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Foot Amputation: Before Your Surgery

What is foot amputation?

Foot amputation is surgery to remove part or all of your foot. Your doctor will leave as much healthy skin, blood vessel, and nerve tissue as possible. You will be asleep during the surgery.

Your doctor will tell you how much of your foot should be removed. Your doctor will leave enough healthy skin to cover the residual limb or the remaining part of your foot. Some people get an artificial foot. This is called a prosthesis. If you get one, your doctor will shape the remaining part of your leg or foot for the best possible fit.

Your doctor may sew the skin closed to cover the residual limb or remaining part of your foot. Or your doctor may leave it open to make sure that it heals as it should. In this case, the skin may be sewn together several days later. Or it may be left open to heal on its own. Skin that is left open can take a few months to close.

How long you will stay in the hospital after surgery depends on how much of your foot was removed. It also depends on your general health. You may need physical rehabilitation (rehab) after the surgery. Rehab can sometimes start within 48 hours of your surgery. It may last as long as 1 year.

Having part or all of your foot removed is traumatic. Learning to live with new limitations can be hard and frustrating. You may feel depressed. Or you may grieve for the lifestyle you used to have. Talking with your family, friends, and health professionals about your frustrations may help. You may also find that it helps to talk with a person who has had an amputation.

Remember that even though losing part or all of your foot is a challenge, it does not change who you are or prevent you from enjoying life. You will have to adapt and learn new ways to do things. But you will still be able to work and take part in sports and activities. And you can still learn, love, play, and live life to its fullest.

Many organizations can help you adjust to your new life. For example, you can go to and for information and support.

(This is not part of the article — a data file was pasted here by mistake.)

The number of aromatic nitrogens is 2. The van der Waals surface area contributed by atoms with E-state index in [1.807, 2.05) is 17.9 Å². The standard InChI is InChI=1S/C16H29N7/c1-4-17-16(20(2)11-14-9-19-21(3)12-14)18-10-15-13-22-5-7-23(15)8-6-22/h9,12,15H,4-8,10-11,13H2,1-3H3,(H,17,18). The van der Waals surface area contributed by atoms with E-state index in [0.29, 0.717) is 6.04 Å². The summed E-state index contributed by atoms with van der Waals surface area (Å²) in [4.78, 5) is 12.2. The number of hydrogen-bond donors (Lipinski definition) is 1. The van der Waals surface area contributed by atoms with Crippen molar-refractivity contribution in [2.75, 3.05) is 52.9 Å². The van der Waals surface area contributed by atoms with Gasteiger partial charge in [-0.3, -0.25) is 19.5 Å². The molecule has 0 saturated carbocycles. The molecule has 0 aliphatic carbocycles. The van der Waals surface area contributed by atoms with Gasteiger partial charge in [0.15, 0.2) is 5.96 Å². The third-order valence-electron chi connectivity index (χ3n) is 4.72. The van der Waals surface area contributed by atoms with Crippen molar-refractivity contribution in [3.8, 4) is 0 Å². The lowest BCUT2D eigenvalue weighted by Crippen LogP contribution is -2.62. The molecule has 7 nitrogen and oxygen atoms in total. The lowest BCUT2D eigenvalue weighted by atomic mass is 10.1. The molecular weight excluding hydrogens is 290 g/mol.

How do you prepare for surgery?

Surgery can be stressful. This information will help you understand what you can expect. And it will help you safely prepare for surgery.

Preparing for surgery

  • You may need to shower or bathe with a special soap the night before and the morning of your surgery. The soap contains chlorhexidine. It reduces the amount of bacteria on your skin that could cause an infection after surgery.
  • Be sure you have someone to take you home. Anesthesia and pain medicine will make it unsafe for you to drive or get home on your own.
  • Understand exactly what surgery is planned, along with the risks, benefits, and other options.
  • If you take a medicine that prevents blood clots, your doctor may tell you to stop taking it before your surgery. Or your doctor may tell you to keep taking it. (These medicines include aspirin and other blood thinners.) Make sure that you understand exactly what your doctor wants you to do.
  • Tell your doctor ALL the medicines and natural health products you take. Some may increase the risk of problems during your surgery. Your doctor will tell you if you should stop taking any of them before the surgery and how soon to do it.
  • Make sure your doctor and the hospital have a copy of your advance care plan. If you don't have one, you may want to prepare one. It lets others know your health care wishes. It's a good thing to have before any type of surgery or procedure.

What happens on the day of surgery?

  • Follow the instructions exactly about when to stop eating and drinking. If you don't, your surgery may be cancelled. If your doctor told you to take your medicines on the day of surgery, take them with only a sip of water.
  • Follow your doctor's instructions about when to bathe or shower before your surgery. Do not apply lotions, perfumes, deodorants, or nail polish.
  • Do not shave the surgical site yourself.
  • Take off all jewellery and piercings. And take out contact lenses, if you wear them.

At the hospital or surgery centre

  • Bring a picture ID.
  • The area for surgery is often marked to make sure there are no errors.
  • You will be kept comfortable and safe by your anesthesia provider. You will be asleep during the surgery.
  • The surgery will take about 30 to 60 minutes.

When should you call your doctor?

  • You have questions or concerns.
  • You don't understand how to prepare for your surgery.
  • You become ill before the surgery (such as fever, flu, or a cold).
  • You need to reschedule or have changed your mind about having the surgery.

Where can you learn more?

Go to

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